- The theory predicts wormholes just as it predicts black holes, but wormholes violate causality and permit absurd time travel.[9]

- The theory predicts natural formation of highly ordered (and thus low entropy) black holes despite the increase in entropy required by the Second Law of Thermodynamics.[10]

- Data from the PSR B1913+16 increasingly diverge from predictions of the General Theory of Relativity such that, despite a Nobel Prize in Physics being awarded for early work on this pulsar, no data at all have been released about it for over five years.

- The lack of useful devices developed based on any insights provided by the theory; no lives have been saved or helped, and the theory has not led to other useful theories and may have interfered with scientific progress.[11] This stands in stark contrast with every verified theory of science.

- Relativity requires different values for the inertia of a moving object: in its direction of motion, and perpendicular to that direction. This contradicts the logical principle that the laws of physics are the same in all directions.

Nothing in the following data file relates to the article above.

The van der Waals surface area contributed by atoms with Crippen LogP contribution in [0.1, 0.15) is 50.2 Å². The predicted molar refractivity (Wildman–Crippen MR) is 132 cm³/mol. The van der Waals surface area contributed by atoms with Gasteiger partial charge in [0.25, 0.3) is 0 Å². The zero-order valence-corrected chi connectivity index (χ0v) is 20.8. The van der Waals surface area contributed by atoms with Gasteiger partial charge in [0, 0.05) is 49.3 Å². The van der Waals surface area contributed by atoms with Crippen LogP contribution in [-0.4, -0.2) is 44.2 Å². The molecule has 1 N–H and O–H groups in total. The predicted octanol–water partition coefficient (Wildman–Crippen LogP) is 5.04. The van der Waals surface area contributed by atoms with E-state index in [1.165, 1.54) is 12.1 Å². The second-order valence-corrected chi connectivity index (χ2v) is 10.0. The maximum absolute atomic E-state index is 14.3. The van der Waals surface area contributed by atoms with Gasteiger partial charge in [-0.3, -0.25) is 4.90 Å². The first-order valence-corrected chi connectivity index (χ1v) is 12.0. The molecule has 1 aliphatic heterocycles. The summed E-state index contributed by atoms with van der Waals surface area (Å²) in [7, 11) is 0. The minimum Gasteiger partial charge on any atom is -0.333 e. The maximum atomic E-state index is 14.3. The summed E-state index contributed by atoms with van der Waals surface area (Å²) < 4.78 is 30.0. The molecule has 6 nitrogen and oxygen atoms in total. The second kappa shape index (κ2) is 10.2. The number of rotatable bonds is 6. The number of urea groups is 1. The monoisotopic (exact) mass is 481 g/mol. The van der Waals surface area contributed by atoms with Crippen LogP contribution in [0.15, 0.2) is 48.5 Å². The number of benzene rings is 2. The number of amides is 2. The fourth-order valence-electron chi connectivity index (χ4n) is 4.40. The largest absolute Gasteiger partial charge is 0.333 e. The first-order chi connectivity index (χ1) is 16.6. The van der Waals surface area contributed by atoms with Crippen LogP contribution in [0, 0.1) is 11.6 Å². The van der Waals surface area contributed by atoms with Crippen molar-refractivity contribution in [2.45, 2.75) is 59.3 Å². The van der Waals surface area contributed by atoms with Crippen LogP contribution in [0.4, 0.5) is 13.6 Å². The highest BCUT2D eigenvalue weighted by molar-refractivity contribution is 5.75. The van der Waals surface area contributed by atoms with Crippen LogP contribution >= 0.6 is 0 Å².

- Relativity requires that anything traveling at the speed of light must have mass zero, so it must have momentum zero. But the laws of electrodynamics require that light have nonzero momentum.
- Unlike most well-tested fundamental physical theories, the theory of relativity violates conditions of a conservative field. Path independence, for example, is lacking under the theory of relativity, as in the "twin paradox" whereby the age of each twin under the theory is dependent on the path he traveled.[12]
- The Ehrenfest Paradox: Consider a spinning hoop, where the tangential velocity is near the speed of light. In this case, the circumference (2πR) is length-contracted. However, since R is always perpendicular to the motion, it is not contracted. This leads to an apparent paradox: does the radius of the accelerating hoop equal R, or is it less than R?